Al Gore says ‘nothing special’ about giving in 2000 elections to George Bush: ex-VP says it wasn’t a ‘difficult choice’ to relinquish power after Jan. 6 Witness draws parallels with Trump and Pence
- Bill Clinton’s Vice President Al Gore was invoked during Thursday’s January 6 hearing
- Gore famously contested the 2000 election, which he lost to George W. Bush by a margin of less than 400 votes in Florida
- The case went all the way to the Supreme Court, which sided with Bush
- Gore said on Sunday he was reminded of the ordeal while watching the Capitol hearings this summer.
- Jan. 6 committee witness Matthew Pottinger, a Trump national security adviser, said during his hearing that Gore’s concession is a model for democracy
Al Gore said Sunday there was “nothing special” about his confirmation of George W. Bush’s 2000 presidential victory, despite famously contesting the close race results.
Bill Clinton’s former vice president was asked about his White House defeat to the two-year Republican leader in the wake of the committee’s final hearing on January 6 on Thursday.
Parallels had been drawn during the hearing between Gore’s race, which went all the way to the Supreme Court, and Donald Trump’s efforts to stay in power despite losing the 2020 election.
The hearings revealed how Trump and his allies pressured then-Vice President Mike Pence to invoke a legal memo to unilaterally nullify the results, which Pence declined to do — but not before apparently discussing it with others. had discussed the matter.
But for Gore, giving up the race after exhausting his legal options was not a “difficult choice,” he said on Sunday.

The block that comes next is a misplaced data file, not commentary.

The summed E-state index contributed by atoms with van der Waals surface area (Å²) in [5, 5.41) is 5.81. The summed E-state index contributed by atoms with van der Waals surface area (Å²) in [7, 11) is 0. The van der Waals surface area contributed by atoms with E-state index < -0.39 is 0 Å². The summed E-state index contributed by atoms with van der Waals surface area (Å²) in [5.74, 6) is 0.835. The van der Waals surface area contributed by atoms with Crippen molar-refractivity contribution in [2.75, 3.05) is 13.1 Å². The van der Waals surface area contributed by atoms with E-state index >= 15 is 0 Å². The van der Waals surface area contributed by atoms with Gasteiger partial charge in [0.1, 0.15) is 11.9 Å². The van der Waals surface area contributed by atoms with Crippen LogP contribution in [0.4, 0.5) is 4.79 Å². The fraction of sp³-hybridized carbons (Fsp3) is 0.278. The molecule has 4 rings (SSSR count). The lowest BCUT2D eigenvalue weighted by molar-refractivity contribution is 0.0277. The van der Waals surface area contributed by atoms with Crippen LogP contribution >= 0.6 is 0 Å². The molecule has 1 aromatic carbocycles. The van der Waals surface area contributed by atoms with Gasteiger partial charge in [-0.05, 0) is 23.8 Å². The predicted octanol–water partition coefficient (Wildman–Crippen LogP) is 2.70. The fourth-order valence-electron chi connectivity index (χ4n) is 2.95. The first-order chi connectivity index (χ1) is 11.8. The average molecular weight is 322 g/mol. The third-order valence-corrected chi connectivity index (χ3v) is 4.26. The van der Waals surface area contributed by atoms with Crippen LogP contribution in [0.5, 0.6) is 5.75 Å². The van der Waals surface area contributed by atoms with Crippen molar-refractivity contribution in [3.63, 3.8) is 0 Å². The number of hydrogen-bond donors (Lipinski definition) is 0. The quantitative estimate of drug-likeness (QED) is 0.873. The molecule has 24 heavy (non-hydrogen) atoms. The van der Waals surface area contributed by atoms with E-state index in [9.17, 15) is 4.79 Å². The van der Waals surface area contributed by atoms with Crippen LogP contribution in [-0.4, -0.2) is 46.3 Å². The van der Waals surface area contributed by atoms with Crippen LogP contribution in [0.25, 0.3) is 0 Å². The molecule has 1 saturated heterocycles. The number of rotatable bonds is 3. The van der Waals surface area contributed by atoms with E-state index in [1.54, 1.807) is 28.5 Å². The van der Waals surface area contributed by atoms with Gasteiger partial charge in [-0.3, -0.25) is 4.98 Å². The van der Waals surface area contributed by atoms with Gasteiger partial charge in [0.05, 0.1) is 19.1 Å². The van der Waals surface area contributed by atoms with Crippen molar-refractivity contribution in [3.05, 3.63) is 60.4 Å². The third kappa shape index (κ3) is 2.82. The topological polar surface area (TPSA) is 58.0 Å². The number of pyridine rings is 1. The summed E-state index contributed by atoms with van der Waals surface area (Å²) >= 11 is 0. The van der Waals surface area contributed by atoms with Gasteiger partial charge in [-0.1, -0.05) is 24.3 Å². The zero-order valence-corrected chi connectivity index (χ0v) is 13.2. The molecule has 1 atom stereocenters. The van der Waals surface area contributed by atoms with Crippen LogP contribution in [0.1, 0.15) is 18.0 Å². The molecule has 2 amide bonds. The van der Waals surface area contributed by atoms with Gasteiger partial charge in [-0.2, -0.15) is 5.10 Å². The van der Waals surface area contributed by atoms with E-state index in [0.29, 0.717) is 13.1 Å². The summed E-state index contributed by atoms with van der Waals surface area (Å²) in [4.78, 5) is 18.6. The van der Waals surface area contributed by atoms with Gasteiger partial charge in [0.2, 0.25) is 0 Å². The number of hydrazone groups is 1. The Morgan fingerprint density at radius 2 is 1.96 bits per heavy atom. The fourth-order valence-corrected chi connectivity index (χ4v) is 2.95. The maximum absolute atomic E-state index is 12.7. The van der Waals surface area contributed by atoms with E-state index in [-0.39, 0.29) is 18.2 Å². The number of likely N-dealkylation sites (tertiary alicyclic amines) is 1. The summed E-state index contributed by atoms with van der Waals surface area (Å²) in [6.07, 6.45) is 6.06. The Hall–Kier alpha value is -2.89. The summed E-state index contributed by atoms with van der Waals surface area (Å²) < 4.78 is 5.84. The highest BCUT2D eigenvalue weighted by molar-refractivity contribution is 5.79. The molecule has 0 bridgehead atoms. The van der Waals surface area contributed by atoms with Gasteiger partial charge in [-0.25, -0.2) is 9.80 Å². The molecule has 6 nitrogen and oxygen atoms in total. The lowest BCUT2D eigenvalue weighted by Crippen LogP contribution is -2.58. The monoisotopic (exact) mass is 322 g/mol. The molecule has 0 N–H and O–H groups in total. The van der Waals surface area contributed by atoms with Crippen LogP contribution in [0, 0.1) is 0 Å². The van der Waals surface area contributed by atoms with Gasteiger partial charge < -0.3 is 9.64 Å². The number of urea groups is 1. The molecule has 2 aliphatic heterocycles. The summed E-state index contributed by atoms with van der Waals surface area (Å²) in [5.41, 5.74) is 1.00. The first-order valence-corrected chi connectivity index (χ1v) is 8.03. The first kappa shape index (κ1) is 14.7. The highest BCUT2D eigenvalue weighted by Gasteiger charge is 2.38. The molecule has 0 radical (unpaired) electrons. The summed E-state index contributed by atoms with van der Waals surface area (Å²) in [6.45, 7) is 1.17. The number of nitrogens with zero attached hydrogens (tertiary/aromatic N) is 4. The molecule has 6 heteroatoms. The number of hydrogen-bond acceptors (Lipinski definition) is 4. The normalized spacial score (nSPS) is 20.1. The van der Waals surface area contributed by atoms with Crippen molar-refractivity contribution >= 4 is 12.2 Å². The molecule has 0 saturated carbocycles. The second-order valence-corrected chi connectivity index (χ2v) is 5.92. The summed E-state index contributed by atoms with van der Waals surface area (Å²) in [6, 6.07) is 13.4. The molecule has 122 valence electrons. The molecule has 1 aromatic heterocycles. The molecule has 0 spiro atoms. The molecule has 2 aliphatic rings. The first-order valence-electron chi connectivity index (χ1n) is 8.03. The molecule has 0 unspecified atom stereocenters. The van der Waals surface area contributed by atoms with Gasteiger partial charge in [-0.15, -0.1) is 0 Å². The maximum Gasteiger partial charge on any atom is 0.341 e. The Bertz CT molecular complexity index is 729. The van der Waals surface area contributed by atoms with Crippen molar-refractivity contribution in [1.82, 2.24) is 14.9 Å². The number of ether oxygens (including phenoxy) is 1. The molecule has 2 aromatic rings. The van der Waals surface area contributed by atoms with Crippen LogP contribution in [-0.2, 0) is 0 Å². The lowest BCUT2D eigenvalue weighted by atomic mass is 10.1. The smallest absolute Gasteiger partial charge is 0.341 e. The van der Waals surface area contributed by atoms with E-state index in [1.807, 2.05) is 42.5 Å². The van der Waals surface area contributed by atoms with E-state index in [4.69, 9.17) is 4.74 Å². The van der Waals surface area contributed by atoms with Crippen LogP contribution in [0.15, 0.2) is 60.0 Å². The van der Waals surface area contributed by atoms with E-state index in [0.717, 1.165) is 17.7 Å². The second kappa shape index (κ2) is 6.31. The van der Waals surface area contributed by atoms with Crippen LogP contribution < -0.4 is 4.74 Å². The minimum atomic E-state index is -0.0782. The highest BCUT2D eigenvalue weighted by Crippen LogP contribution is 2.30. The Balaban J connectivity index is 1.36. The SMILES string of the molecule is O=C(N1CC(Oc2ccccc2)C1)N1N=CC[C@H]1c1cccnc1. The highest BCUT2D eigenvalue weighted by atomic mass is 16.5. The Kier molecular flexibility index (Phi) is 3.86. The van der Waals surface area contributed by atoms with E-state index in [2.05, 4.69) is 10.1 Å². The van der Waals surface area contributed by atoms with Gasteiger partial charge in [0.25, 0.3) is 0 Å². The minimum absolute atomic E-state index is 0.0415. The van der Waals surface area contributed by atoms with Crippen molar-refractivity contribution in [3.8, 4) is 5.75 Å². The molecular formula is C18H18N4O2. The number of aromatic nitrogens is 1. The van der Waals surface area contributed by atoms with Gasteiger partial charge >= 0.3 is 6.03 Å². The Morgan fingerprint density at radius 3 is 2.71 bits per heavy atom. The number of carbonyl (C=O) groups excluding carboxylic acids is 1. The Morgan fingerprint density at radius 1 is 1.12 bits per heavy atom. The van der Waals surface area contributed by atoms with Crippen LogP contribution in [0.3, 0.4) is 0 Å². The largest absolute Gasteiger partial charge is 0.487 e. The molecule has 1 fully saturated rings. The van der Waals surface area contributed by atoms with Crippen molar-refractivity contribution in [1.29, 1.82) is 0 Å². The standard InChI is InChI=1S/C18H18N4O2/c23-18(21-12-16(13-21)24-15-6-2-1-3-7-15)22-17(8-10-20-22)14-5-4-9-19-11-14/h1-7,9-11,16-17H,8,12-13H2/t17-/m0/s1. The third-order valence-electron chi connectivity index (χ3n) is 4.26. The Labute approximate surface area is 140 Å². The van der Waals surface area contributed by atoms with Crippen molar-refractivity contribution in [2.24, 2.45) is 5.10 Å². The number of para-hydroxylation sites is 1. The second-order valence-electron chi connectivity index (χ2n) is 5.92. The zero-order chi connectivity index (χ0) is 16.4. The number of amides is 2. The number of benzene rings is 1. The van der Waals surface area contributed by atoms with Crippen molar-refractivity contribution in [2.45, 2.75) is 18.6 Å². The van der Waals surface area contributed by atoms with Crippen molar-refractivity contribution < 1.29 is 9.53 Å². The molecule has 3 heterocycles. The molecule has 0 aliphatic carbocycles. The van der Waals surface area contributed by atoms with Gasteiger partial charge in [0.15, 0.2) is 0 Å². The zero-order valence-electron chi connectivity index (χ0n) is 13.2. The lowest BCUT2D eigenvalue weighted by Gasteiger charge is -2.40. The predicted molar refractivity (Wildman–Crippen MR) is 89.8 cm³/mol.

Gore told ABC News this week that he was reminded of his ordeal as he watched the Jan. 6 commission describe Trump’s attempts to upend democracy.
During his interview with ABC News, Gore said his 2000 ordeal “naturally” reminded him of the current January 6 hearings.
“But all I did is what Winston Churchill once said about the American people: ‘The American people generally do the right thing after exhausting all available alternatives first.’ That’s basically all I did,” the Democrat said.
“The Constitution required what I did and there is nothing special about it.”
The 2000 presidential race came down to less than 400 votes in the state of Florida.
The Sunshine State Supreme Court sided with Gore and called for a manual ballot recount. However, Bush petitioned the Supreme Court to stop the count — and it was granted by 5-4 votes, handing him the presidency.
Gore admitted the race and then presided over the Joint Session of Congress that confirmed Bush’s victory.
Was it personally difficult? When the fate of the country and the traditions and honor of our democracy are at stake, it’s not really a difficult choice,” Gore said on Sunday.
During Thursday’s Jan. 6 committee hearing, the final episode of their summer presentation, former Trump national security adviser Matthew Pottinger praised Gore as an example of a peaceful transfer of power despite personal frustrations.